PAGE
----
I got started in Alaska politics in 1974, right after I took the bar. A Bircher, C. R. Lewis was running against Mike Gravel. I wrote a letter to the Anchorage Times calling Gravel a fork tongued politician. In 1976 I organized Spenard for Reagan, and we took over the district convention. Ted Stevens’ personal secretary thought she was entitled to be a delegate. I agreed to let her attend as the fifth alternate. Reagan lost the State Convention by one vote. In other districts controlled by Reagan they were more accommodating than I was, and it cost Reagan over twenty national delegates.
In the summer of 1980 nothing more needed to be done in the Reagan campaign, and I agreed to work for Murkowski for Senate as deputy campaign manager at $4,000 a month. It was the first, and last, money I ever made in politics. Frank’s opponent, Clark Gruening, had sponsored an idiotic bill in the legislature to give the environment standing to sue. Bill McConkey had been sent to Alaska to run C. R. Lewis’ campaign, and had stayed, getting work as a political consultant. He was now running Murkowski’s campaign and nobody had figured out how to use the “Environmental Bill of Rights” against Gruening. Dittman had the race dead even. I figured it out, Frank had a press conference, and the Anchorage Times ran a banner headline, “Murkowski Brands Gruening as Environmentalist”. Frank immediately took a ten point lead, which wound up being his victory margin.
Frank knew I wanted to take his seat whenever he decided to make his run at the job he really wanted –Governor. When I was elected to the State Senate two years later, I figured I was in a good spot. But Ted Stevens couldn’t stand me, and he didn’t want me anywhere near Washington.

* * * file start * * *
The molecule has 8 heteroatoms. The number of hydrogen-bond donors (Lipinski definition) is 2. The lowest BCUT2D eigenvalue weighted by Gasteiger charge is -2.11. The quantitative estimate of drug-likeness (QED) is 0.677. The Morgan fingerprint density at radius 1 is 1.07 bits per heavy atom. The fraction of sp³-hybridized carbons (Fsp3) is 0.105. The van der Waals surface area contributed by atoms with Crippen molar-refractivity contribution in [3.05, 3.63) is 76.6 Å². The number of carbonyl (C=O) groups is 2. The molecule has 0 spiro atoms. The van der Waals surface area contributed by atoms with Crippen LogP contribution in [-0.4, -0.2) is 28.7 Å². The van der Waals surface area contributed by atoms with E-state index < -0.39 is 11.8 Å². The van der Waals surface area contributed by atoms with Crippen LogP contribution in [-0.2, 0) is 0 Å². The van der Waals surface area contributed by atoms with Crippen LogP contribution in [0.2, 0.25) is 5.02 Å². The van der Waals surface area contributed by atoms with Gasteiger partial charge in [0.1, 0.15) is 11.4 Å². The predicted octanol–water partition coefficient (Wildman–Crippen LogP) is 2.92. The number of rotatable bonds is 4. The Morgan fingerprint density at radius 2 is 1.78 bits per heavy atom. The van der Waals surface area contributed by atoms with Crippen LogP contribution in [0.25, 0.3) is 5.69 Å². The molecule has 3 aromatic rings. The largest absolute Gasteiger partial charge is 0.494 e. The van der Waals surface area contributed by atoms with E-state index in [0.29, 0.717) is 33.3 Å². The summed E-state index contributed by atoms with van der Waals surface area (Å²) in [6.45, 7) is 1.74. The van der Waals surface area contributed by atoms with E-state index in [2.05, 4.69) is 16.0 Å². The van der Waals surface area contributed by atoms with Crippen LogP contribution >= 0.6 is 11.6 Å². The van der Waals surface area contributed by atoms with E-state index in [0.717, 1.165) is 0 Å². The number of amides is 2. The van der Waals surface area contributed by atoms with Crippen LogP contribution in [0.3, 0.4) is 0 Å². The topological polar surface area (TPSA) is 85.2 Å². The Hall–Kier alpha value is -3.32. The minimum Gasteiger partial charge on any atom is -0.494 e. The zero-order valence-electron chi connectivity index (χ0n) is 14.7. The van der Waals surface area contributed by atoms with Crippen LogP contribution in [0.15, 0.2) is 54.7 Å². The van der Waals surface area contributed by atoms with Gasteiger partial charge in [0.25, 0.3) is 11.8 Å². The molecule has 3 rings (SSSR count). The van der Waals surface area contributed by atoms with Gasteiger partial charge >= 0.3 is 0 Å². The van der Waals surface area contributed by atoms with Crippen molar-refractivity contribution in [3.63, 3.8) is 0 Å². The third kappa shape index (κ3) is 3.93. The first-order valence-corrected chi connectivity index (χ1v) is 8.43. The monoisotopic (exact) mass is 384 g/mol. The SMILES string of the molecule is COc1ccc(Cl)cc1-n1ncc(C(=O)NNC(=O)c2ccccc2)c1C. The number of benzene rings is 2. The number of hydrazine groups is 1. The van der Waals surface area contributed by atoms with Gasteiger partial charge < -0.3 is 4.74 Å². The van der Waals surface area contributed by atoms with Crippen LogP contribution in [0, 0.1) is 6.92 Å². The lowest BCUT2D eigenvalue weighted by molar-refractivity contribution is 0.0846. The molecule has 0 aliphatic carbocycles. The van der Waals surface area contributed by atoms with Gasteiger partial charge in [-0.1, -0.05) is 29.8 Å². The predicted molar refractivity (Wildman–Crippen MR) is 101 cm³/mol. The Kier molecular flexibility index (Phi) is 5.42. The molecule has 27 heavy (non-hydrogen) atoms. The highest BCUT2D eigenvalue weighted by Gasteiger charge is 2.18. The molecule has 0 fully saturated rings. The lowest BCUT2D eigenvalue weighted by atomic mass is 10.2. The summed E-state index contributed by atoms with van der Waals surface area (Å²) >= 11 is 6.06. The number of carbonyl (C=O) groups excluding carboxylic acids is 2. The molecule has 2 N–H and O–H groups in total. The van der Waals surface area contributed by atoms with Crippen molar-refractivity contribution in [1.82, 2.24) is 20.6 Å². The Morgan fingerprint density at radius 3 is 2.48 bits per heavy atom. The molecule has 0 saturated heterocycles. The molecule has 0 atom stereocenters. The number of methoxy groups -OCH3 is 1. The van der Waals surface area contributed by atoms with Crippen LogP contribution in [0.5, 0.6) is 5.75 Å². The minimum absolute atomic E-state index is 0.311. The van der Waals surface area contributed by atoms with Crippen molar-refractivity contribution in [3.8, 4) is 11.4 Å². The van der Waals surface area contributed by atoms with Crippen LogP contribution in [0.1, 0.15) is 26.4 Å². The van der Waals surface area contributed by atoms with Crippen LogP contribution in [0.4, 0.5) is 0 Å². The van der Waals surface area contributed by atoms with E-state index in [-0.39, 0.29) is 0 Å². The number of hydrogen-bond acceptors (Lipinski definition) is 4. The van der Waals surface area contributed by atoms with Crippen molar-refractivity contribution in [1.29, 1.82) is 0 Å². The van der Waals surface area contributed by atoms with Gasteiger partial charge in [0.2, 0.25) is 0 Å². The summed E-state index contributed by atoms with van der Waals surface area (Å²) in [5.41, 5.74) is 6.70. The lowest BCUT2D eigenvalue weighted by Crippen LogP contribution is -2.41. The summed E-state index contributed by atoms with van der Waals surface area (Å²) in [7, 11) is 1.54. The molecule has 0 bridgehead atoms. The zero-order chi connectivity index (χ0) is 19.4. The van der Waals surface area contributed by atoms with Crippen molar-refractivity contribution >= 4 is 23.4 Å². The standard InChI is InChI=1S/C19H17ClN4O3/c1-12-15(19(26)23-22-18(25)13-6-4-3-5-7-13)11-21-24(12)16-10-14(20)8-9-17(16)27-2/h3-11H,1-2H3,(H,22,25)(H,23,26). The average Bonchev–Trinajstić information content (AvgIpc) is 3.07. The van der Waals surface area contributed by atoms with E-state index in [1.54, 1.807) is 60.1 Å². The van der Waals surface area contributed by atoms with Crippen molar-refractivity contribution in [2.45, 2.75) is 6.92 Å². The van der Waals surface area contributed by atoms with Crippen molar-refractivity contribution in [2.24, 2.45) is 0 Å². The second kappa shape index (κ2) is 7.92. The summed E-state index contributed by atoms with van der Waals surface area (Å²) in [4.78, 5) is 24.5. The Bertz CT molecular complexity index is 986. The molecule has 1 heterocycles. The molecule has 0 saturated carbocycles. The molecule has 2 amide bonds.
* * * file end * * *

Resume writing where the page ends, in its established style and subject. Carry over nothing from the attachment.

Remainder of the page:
I met Lisa on Frank’s campaign. She was a pleasant, if empty headed, young woman. I couldn’t understand why she ran for a seat in the State House sixteen years later. Then it dawned on me. She was being groomed for an appointment to the United States Senate. When she ran for reelection in 2000 I knew the fix was in, and Babbie and I began making plans to leave the state. She was getting herself qualified so that Frank could appoint her to his seat when he was elected Governor in 2002. Babbie and I left in 2001 before it all went down.
I’ve done a lot in politics. The only money I ever got out of it was that $12,000 I earned on the 1980 Senate campaign. I’ve become so involved in the last two years that I have neglected my investments, and have lost 40% of my retirement money as the price of oil went down. I didn’t have the time or energy to figure it all out. Now Babbie says she can’t afford a cleaning woman any more, so she’s going to start cleaning the toilets herself. She worked so hard in my law office that she literally wore the fingerprints off her typing fingers. She’s 68.
So it’s back to the stock market for me. I knew what the market reaction to the Cruz victory in Alaska would be, and I have profited accordingly. I’m going to have to do a lot more of that to make Babbie feel more comfortable. Either that or get a job.
I’m suspending my work for the Task Force, have nothing to show for what I’ve done for the Cruz campaign, and no longer have time to think about Alaska politics. I feel like a sucker.
When Frank Bickford texted me the results from the caucuses early Wednesday morning, I had a sense of great satisfaction. I had done something truly remarkable. It was my finest moment in politics, and I”ll remember it until the day I die.
As a political volunteer, it was my final act.